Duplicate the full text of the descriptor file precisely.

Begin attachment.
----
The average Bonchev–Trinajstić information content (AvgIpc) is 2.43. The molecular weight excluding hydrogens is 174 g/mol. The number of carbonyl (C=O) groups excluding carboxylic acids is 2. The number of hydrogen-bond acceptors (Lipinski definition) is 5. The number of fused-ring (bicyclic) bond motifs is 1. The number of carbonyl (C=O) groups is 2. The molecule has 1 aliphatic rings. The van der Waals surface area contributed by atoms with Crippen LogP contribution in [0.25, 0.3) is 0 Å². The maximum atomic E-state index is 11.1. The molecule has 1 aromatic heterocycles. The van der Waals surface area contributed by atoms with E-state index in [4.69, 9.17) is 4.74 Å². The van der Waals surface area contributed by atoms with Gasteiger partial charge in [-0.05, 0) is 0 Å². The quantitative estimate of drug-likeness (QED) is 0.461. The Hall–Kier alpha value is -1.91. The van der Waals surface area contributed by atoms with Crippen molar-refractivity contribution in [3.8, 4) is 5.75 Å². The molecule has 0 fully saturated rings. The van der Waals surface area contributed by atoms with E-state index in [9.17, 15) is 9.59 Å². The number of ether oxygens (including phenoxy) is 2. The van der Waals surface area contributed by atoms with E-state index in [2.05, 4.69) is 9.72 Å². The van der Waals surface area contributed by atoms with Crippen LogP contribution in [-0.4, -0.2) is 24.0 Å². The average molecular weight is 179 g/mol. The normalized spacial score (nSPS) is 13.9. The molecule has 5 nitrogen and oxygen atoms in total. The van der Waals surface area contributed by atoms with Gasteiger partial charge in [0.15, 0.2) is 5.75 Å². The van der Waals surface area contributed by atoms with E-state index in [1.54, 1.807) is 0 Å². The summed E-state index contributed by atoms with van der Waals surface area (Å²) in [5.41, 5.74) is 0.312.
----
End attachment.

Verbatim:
The average Bonchev–Trinajstić information content (AvgIpc) is 2.43. The molecular weight excluding hydrogens is 174 g/mol. The number of carbonyl (C=O) groups excluding carboxylic acids is 2. The number of hydrogen-bond acceptors (Lipinski definition) is 5. The number of fused-ring (bicyclic) bond motifs is 1. The number of carbonyl (C=O) groups is 2. The molecule has 1 aliphatic rings. The van der Waals surface area contributed by atoms with Crippen LogP contribution in [0.25, 0.3) is 0 Å². The maximum atomic E-state index is 11.1. The molecule has 1 aromatic heterocycles. The van der Waals surface area contributed by atoms with E-state index in [4.69, 9.17) is 4.74 Å². The van der Waals surface area contributed by atoms with Gasteiger partial charge in [-0.05, 0) is 0 Å². The quantitative estimate of drug-likeness (QED) is 0.461. The Hall–Kier alpha value is -1.91. The van der Waals surface area contributed by atoms with Crippen molar-refractivity contribution in [3.8, 4) is 5.75 Å². The molecule has 0 fully saturated rings. The van der Waals surface area contributed by atoms with E-state index in [9.17, 15) is 9.59 Å². The number of ether oxygens (including phenoxy) is 2. The van der Waals surface area contributed by atoms with E-state index in [2.05, 4.69) is 9.72 Å². The van der Waals surface area contributed by atoms with Crippen LogP contribution in [-0.4, -0.2) is 24.0 Å². The average molecular weight is 179 g/mol. The normalized spacial score (nSPS) is 13.9. The molecule has 5 nitrogen and oxygen atoms in total. The van der Waals surface area contributed by atoms with Gasteiger partial charge in [0.15, 0.2) is 5.75 Å². The van der Waals surface area contributed by atoms with E-state index in [1.54, 1.807) is 0 Å². The summed E-state index contributed by atoms with van der Waals surface area (Å²) in [5.41, 5.74) is 0.312.